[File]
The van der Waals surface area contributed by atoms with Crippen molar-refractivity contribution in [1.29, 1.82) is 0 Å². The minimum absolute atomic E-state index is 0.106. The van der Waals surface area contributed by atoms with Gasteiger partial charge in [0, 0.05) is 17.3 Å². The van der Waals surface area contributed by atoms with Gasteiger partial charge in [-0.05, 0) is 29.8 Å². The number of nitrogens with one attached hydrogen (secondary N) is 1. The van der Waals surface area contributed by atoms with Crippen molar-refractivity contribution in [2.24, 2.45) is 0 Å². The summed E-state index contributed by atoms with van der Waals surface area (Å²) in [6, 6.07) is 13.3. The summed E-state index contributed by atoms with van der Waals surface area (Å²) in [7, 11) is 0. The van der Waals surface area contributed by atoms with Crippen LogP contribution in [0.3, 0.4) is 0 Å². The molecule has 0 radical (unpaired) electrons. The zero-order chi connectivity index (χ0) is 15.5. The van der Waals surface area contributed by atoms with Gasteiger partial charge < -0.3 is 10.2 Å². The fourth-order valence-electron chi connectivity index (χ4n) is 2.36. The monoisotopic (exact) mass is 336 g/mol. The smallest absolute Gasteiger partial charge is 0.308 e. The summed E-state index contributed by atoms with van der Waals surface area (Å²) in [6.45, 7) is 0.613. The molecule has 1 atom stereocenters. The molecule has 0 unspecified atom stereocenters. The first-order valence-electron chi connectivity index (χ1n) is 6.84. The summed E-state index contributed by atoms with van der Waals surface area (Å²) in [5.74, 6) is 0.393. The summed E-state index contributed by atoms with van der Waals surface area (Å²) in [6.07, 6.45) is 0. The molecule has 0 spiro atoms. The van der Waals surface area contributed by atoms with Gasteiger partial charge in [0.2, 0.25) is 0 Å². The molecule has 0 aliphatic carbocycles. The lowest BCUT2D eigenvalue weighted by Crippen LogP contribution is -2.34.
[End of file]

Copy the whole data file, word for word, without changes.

The van der Waals surface area contributed by atoms with Crippen molar-refractivity contribution in [1.29, 1.82) is 0 Å². The minimum absolute atomic E-state index is 0.106. The van der Waals surface area contributed by atoms with Gasteiger partial charge in [0, 0.05) is 17.3 Å². The van der Waals surface area contributed by atoms with Gasteiger partial charge in [-0.05, 0) is 29.8 Å². The number of nitrogens with one attached hydrogen (secondary N) is 1. The van der Waals surface area contributed by atoms with Crippen molar-refractivity contribution in [2.24, 2.45) is 0 Å². The summed E-state index contributed by atoms with van der Waals surface area (Å²) in [6, 6.07) is 13.3. The summed E-state index contributed by atoms with van der Waals surface area (Å²) in [7, 11) is 0. The van der Waals surface area contributed by atoms with Crippen LogP contribution in [0.3, 0.4) is 0 Å². The molecule has 0 radical (unpaired) electrons. The zero-order chi connectivity index (χ0) is 15.5. The van der Waals surface area contributed by atoms with Gasteiger partial charge < -0.3 is 10.2 Å². The fourth-order valence-electron chi connectivity index (χ4n) is 2.36. The monoisotopic (exact) mass is 336 g/mol. The smallest absolute Gasteiger partial charge is 0.308 e. The summed E-state index contributed by atoms with van der Waals surface area (Å²) in [6.45, 7) is 0.613. The molecule has 1 atom stereocenters. The molecule has 0 unspecified atom stereocenters. The first-order valence-electron chi connectivity index (χ1n) is 6.84. The summed E-state index contributed by atoms with van der Waals surface area (Å²) in [5.74, 6) is 0.393. The summed E-state index contributed by atoms with van der Waals surface area (Å²) in [6.07, 6.45) is 0. The molecule has 0 spiro atoms. The van der Waals surface area contributed by atoms with Gasteiger partial charge in [0.2, 0.25) is 0 Å². The molecule has 0 aliphatic carbocycles. The lowest BCUT2D eigenvalue weighted by Crippen LogP contribution is -2.34.